Alex Cearns OAM is a singularly talented photographer, known for her pet, animal, and wildlife photography. Founder of Houndstooth, a dedicated and well-appointed studio for animal photography, Alex Cearns stays very busy photographing roughly 1300 animals per year, both in the studio and on location, often in the wild.
A breakthrough snap of blue clams in a breeding facility on the Cocos Keeling Islands in 2008 being featured in two art galleries led to wider recognition and a growing realisation that her passion for animal photography could become her life. She walked away from her career that began in the WA Police Force and moved into the Federal Government as a Senior Transport Security Inspector, sacrificing job security, superannuation and steady income for the great unknown of freelance photography. Her weekend obsession evolved into a life celebrating the lives of animals in digital imagery.
In a roundabout way, she has achieved her journalistic ambition as a 17-year-old, but the career evolution spanned a couple of decades and a long learning curve, before her vision of animal welfare coalesced with her conscious acts behind the lens to realise the dream job and bring joy to animal lovers everywhere, beginning with her 120,000 Facebook followers. She has made the world a better place through philanthropic works. Her skill and patience to wait for the right moment to hit the shutter button has raised many thousands of dollars for animal welfare, both in the wild and in recovery from inhumane treatment. Her candid animal snaps tell stories in images.
She came to Adelaide to deliver two Fringe shows at the National Wine Centre's Gallery Room on March 16 and 17. She is a genuine animal lover who patiently seeks the truth in every shot she takes. Her mission is to celebrate our animal kingdom, both domesticated and in the wild, by capturing images of them being themselves. Her show took the form of an extended PowerPoint presentation that featured many of her more celebrated snaps. She spoke to each slide in an unaffected, natural manner, not unlike an old-fashioned slide night. Each image was accompanied by entertaining anecdotes.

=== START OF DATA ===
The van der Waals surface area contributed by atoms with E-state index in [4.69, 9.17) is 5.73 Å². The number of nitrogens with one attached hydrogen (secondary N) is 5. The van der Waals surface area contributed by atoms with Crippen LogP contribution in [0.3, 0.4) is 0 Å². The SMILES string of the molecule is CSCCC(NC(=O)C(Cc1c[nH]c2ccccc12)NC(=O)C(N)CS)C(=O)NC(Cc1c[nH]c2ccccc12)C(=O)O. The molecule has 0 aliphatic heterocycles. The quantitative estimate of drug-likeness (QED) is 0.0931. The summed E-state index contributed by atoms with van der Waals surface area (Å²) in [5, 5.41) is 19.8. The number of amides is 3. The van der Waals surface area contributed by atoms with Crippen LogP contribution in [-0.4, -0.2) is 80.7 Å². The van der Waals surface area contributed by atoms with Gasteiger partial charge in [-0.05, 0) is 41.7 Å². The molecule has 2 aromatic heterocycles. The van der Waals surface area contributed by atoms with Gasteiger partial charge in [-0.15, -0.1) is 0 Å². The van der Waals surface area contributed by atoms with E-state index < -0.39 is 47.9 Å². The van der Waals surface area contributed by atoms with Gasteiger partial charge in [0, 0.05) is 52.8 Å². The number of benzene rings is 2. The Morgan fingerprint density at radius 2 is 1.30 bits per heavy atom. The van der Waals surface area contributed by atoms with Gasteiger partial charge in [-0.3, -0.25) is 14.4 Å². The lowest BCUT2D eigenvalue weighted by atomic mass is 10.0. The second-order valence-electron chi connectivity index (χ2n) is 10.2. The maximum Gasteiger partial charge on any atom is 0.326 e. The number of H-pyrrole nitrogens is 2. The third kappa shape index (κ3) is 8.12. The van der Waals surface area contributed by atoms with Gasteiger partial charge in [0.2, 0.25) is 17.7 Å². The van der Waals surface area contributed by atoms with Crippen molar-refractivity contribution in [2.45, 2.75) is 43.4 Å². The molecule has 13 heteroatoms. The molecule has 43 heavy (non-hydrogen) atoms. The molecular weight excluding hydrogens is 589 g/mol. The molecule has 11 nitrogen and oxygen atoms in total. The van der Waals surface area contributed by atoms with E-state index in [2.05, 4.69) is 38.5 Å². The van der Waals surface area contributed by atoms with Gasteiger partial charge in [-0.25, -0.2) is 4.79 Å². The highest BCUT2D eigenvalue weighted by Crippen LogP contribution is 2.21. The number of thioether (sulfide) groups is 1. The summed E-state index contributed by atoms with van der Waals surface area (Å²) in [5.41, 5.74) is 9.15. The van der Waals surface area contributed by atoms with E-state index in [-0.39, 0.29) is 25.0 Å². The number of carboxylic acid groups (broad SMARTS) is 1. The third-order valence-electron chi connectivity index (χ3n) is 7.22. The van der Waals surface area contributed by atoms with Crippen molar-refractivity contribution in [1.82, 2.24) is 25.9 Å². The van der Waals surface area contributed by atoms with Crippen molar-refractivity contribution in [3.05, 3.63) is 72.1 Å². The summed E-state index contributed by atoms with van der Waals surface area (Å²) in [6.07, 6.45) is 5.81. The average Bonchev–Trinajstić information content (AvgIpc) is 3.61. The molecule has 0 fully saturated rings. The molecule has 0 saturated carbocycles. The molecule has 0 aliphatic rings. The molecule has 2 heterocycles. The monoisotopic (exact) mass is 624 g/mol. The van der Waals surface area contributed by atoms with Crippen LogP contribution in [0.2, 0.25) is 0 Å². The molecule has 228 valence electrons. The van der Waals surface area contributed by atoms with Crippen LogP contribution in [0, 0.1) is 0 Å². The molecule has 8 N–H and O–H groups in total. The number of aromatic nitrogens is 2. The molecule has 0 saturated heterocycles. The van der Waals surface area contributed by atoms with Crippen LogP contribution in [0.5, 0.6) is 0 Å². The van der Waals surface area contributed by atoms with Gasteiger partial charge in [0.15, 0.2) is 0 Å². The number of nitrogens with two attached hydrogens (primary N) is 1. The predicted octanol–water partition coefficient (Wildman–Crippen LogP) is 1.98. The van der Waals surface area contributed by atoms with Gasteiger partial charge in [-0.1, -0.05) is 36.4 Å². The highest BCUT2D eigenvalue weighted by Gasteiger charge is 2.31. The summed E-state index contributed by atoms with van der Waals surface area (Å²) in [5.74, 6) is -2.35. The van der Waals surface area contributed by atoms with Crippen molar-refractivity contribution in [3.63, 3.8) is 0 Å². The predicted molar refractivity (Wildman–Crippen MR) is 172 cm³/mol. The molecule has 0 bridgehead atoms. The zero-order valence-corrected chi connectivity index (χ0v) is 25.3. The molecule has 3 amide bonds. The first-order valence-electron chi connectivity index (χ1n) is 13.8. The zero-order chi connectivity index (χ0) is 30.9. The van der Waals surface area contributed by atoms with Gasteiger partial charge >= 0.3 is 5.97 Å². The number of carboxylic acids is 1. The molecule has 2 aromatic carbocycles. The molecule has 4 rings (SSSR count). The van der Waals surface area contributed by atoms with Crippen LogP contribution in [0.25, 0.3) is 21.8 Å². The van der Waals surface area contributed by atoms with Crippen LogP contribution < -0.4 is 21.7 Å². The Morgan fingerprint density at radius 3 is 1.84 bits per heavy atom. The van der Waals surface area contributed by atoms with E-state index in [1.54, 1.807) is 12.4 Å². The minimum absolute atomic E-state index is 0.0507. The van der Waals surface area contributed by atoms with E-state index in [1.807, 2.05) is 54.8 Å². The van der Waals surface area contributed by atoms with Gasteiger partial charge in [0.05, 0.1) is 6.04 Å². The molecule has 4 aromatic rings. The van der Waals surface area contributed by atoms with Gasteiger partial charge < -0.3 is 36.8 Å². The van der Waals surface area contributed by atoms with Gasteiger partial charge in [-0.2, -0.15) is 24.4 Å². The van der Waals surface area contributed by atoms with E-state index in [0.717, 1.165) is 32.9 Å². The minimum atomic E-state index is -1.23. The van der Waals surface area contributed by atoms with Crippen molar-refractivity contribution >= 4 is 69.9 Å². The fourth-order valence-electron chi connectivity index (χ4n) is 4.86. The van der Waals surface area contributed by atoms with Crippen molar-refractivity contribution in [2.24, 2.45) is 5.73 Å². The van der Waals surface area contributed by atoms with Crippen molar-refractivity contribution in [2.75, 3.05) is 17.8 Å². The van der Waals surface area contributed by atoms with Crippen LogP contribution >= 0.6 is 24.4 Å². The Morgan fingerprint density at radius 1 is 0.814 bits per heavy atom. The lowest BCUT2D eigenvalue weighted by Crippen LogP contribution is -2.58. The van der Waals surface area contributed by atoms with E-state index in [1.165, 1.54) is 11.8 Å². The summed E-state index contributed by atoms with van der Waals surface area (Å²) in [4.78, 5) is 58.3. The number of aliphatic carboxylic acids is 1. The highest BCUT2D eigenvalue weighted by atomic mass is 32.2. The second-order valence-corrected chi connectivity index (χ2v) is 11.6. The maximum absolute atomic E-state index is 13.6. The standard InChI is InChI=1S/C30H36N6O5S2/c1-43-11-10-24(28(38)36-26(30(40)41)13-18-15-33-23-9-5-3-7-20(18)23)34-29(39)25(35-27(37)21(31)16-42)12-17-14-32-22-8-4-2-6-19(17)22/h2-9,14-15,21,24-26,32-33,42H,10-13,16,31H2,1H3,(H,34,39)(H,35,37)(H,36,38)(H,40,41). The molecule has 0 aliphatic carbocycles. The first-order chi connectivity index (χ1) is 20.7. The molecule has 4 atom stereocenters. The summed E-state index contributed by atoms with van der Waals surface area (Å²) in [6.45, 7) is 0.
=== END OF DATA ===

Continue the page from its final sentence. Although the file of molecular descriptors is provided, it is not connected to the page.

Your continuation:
There was a close-up of a mature-age male orangutan, for all the world grinning into the camera. Cearns revealed to us that the primate's apparent glee was genuine. Behind her back, another orangutan had a handful of its own poo to throw at Cearns and her companions, who were saved by the keeper's vigilance and sharp order to 'drop it.' There were tales of elephants and tigers, Emperor Penguins in Antarctica, a feral pig namesake, whom she tamed with a good belly rub and more.
Alex Cearns has authored or co-authored six books and has made it her business through Perfect Imperfection to raise awareness of abused animals through her images of dogs missing eyes, legs or other bodily parts. The beautifully captured pup with the permanent wink is missing an eye, but all intents grinning without a care in the world can hardly fail to inspire.
When asked how she would like to be remembered, she referred at once to her images (over four million on file) that will live on, when she is gone, allied to an enhanced public acceptance of animal welfare. Well played, Alex.
Five stars out of five, for sheer substance of story over superficiality.